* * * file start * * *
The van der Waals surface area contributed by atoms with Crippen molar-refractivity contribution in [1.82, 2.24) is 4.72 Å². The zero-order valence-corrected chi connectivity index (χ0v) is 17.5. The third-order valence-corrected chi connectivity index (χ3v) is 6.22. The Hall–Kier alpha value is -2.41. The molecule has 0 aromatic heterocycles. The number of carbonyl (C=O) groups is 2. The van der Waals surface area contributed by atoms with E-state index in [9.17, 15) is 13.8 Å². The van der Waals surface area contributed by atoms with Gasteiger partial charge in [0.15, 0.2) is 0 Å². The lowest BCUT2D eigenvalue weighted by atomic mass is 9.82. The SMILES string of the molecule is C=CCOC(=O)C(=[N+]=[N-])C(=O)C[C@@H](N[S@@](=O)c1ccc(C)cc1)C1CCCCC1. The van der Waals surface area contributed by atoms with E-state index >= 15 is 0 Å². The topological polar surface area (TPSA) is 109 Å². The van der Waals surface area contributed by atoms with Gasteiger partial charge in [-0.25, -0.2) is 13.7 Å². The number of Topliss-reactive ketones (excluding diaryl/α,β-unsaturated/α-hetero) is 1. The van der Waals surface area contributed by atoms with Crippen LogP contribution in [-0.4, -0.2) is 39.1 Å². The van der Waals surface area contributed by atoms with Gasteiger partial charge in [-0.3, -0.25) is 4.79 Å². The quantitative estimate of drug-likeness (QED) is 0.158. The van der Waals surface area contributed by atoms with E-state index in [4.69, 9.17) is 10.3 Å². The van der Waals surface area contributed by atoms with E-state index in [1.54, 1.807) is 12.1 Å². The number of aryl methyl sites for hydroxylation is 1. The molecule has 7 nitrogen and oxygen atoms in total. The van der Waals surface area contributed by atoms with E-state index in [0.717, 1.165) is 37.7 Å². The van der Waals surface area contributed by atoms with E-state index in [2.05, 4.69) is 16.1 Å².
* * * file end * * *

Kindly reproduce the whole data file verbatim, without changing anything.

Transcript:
The van der Waals surface area contributed by atoms with Crippen molar-refractivity contribution in [1.82, 2.24) is 4.72 Å². The zero-order valence-corrected chi connectivity index (χ0v) is 17.5. The third-order valence-corrected chi connectivity index (χ3v) is 6.22. The Hall–Kier alpha value is -2.41. The molecule has 0 aromatic heterocycles. The number of carbonyl (C=O) groups is 2. The van der Waals surface area contributed by atoms with E-state index in [9.17, 15) is 13.8 Å². The van der Waals surface area contributed by atoms with Gasteiger partial charge in [0.15, 0.2) is 0 Å². The lowest BCUT2D eigenvalue weighted by atomic mass is 9.82. The SMILES string of the molecule is C=CCOC(=O)C(=[N+]=[N-])C(=O)C[C@@H](N[S@@](=O)c1ccc(C)cc1)C1CCCCC1. The van der Waals surface area contributed by atoms with E-state index >= 15 is 0 Å². The topological polar surface area (TPSA) is 109 Å². The van der Waals surface area contributed by atoms with Gasteiger partial charge in [-0.25, -0.2) is 13.7 Å². The number of Topliss-reactive ketones (excluding diaryl/α,β-unsaturated/α-hetero) is 1. The van der Waals surface area contributed by atoms with Crippen LogP contribution in [-0.4, -0.2) is 39.1 Å². The van der Waals surface area contributed by atoms with Gasteiger partial charge in [-0.3, -0.25) is 4.79 Å². The quantitative estimate of drug-likeness (QED) is 0.158. The van der Waals surface area contributed by atoms with E-state index in [4.69, 9.17) is 10.3 Å². The van der Waals surface area contributed by atoms with E-state index in [1.54, 1.807) is 12.1 Å². The number of aryl methyl sites for hydroxylation is 1. The molecule has 7 nitrogen and oxygen atoms in total. The van der Waals surface area contributed by atoms with E-state index in [0.717, 1.165) is 37.7 Å². The van der Waals surface area contributed by atoms with E-state index in [2.05, 4.69) is 16.1 Å².